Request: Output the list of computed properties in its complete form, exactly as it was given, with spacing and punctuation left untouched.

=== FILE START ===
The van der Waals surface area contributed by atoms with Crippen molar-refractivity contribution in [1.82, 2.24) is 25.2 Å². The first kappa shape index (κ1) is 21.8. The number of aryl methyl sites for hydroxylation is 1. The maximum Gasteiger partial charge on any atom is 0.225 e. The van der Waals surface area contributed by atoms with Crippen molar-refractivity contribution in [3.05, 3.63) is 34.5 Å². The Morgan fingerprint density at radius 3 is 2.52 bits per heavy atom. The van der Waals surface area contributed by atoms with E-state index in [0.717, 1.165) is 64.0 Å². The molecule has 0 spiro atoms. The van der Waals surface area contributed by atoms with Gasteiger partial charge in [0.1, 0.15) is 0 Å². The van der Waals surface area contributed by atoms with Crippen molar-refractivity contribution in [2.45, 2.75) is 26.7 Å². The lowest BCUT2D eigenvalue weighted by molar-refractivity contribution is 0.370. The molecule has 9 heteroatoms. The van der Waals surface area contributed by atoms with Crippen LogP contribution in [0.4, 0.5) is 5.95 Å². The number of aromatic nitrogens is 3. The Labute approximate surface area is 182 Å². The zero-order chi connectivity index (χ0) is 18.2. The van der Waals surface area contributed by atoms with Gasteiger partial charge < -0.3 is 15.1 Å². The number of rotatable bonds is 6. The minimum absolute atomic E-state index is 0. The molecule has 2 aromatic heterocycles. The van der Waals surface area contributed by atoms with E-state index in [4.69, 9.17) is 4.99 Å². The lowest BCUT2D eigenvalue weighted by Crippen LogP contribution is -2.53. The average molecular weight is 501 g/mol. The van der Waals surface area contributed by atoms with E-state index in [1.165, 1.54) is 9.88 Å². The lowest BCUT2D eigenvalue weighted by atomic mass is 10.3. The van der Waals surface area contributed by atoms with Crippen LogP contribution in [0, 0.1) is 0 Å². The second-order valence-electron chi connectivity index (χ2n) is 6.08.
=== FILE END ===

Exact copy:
The van der Waals surface area contributed by atoms with Crippen molar-refractivity contribution in [1.82, 2.24) is 25.2 Å². The first kappa shape index (κ1) is 21.8. The number of aryl methyl sites for hydroxylation is 1. The maximum Gasteiger partial charge on any atom is 0.225 e. The van der Waals surface area contributed by atoms with Crippen molar-refractivity contribution in [3.05, 3.63) is 34.5 Å². The Morgan fingerprint density at radius 3 is 2.52 bits per heavy atom. The van der Waals surface area contributed by atoms with E-state index in [0.717, 1.165) is 64.0 Å². The molecule has 0 spiro atoms. The van der Waals surface area contributed by atoms with Gasteiger partial charge in [0.1, 0.15) is 0 Å². The van der Waals surface area contributed by atoms with Crippen molar-refractivity contribution in [2.45, 2.75) is 26.7 Å². The lowest BCUT2D eigenvalue weighted by molar-refractivity contribution is 0.370. The molecule has 9 heteroatoms. The van der Waals surface area contributed by atoms with Crippen LogP contribution in [0.4, 0.5) is 5.95 Å². The number of aromatic nitrogens is 3. The Labute approximate surface area is 182 Å². The zero-order chi connectivity index (χ0) is 18.2. The van der Waals surface area contributed by atoms with Gasteiger partial charge < -0.3 is 15.1 Å². The number of rotatable bonds is 6. The minimum absolute atomic E-state index is 0. The molecule has 2 aromatic heterocycles. The van der Waals surface area contributed by atoms with E-state index in [4.69, 9.17) is 4.99 Å². The lowest BCUT2D eigenvalue weighted by Crippen LogP contribution is -2.53. The average molecular weight is 501 g/mol. The van der Waals surface area contributed by atoms with E-state index in [1.165, 1.54) is 9.88 Å². The lowest BCUT2D eigenvalue weighted by atomic mass is 10.3. The van der Waals surface area contributed by atoms with Crippen LogP contribution in [0, 0.1) is 0 Å². The second-order valence-electron chi connectivity index (χ2n) is 6.08.